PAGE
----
Second, with respect to issues sensitive to each party, both Washington and Beijing need to tone-down the rhetoric and find ways for peaceful co-existence and non-interference in each other’s internal affairs. In particular, in the context of Taiwan, the U.S. needs to take a step back from active interference and allow the offices of the U.N. Secretary General to take the lead in drafting way forward, in conjunction with the communist government in Beijing.
Third, both the players need to understand that their collective efforts are required for the betterment of the mankind. Hence, it is important for them to join hands in service of humanity, addressing global challenges such climate change, and pandemics etc. Besides, water conservation and space exploration are also some of the fields Washington and Beijing can take the lead in for the long-term sustainability of the planet.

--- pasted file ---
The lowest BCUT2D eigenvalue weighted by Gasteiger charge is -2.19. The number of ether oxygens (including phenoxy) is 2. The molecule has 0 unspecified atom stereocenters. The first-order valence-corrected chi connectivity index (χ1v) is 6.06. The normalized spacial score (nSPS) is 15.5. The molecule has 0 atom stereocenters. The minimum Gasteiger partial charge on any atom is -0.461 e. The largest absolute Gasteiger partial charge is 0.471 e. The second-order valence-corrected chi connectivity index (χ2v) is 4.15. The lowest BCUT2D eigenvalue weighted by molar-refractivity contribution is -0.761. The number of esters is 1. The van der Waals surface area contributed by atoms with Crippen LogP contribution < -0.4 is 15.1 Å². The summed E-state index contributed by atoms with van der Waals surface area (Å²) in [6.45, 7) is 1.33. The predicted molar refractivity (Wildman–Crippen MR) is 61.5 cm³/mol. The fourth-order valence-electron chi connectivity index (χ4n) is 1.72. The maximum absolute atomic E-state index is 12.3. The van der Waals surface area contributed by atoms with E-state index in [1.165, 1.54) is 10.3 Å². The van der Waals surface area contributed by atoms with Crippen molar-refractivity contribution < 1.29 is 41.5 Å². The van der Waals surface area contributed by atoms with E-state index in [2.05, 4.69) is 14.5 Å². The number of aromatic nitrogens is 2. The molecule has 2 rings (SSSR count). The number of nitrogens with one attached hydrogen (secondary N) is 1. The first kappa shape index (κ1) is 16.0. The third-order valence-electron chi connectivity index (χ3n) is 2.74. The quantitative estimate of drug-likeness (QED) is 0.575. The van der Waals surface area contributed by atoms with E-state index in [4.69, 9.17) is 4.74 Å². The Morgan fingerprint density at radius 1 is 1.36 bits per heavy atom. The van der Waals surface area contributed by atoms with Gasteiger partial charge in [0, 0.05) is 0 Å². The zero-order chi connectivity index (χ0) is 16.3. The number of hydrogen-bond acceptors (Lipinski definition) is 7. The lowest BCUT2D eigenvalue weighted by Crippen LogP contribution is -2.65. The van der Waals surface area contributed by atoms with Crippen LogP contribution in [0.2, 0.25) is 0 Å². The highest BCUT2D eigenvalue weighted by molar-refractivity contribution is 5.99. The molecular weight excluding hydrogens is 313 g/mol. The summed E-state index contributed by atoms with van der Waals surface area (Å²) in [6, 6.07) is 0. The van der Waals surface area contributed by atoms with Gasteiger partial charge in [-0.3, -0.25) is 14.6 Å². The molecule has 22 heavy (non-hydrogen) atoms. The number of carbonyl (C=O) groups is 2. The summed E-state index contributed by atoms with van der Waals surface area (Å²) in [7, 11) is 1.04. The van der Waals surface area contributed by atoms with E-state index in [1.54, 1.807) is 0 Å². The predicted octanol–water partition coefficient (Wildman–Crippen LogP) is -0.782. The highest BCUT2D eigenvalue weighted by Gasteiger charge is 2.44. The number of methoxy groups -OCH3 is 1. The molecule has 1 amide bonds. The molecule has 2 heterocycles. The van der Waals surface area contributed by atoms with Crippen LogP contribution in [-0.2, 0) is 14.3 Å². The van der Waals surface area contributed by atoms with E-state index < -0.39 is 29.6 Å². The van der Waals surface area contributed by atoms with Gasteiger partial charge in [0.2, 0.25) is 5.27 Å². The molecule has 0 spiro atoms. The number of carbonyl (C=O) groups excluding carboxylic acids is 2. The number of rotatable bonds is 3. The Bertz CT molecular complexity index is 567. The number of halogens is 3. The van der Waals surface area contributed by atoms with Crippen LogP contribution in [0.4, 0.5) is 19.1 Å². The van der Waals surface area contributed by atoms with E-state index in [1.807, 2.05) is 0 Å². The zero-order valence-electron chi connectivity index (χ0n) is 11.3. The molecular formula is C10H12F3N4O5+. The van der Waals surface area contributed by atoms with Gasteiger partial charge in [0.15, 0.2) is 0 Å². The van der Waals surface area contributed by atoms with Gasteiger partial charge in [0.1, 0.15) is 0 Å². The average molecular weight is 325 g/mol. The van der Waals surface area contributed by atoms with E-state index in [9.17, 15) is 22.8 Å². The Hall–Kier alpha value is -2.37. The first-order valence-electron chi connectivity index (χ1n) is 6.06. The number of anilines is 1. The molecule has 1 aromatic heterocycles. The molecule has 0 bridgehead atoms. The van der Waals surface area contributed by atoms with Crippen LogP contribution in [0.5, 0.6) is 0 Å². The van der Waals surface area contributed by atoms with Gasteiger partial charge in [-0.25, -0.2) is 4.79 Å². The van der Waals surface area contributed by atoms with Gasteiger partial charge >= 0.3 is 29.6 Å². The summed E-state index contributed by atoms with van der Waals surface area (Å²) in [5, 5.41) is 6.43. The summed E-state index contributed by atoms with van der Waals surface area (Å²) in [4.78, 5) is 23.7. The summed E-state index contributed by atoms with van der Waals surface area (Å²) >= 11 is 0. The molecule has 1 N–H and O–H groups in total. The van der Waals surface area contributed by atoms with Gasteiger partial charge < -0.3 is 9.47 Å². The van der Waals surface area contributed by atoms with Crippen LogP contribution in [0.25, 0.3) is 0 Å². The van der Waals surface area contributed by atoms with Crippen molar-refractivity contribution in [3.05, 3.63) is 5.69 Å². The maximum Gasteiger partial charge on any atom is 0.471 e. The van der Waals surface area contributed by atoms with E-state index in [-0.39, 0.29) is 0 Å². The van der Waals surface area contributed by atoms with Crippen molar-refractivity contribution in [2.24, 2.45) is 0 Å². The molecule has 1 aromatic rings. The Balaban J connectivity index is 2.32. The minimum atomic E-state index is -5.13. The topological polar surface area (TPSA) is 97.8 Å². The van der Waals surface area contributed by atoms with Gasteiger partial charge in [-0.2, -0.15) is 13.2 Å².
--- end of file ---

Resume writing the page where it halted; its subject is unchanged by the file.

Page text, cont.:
To conclude, it can be said with some level of certainty that without cooperation and peaceful co-existence between the U.S and China, the existing rules-based-order won’t be able to sustain itself for long. Resultantly, the world will slip into an abyss of ‘might is right’, where the powerful will trample the liberties of the weak; where justice will be served through one’s sword; and where the established international norms would mean nothing.

The writer is a freelance columnist who has an interest in International Relations and Geopolitics. He can be reached at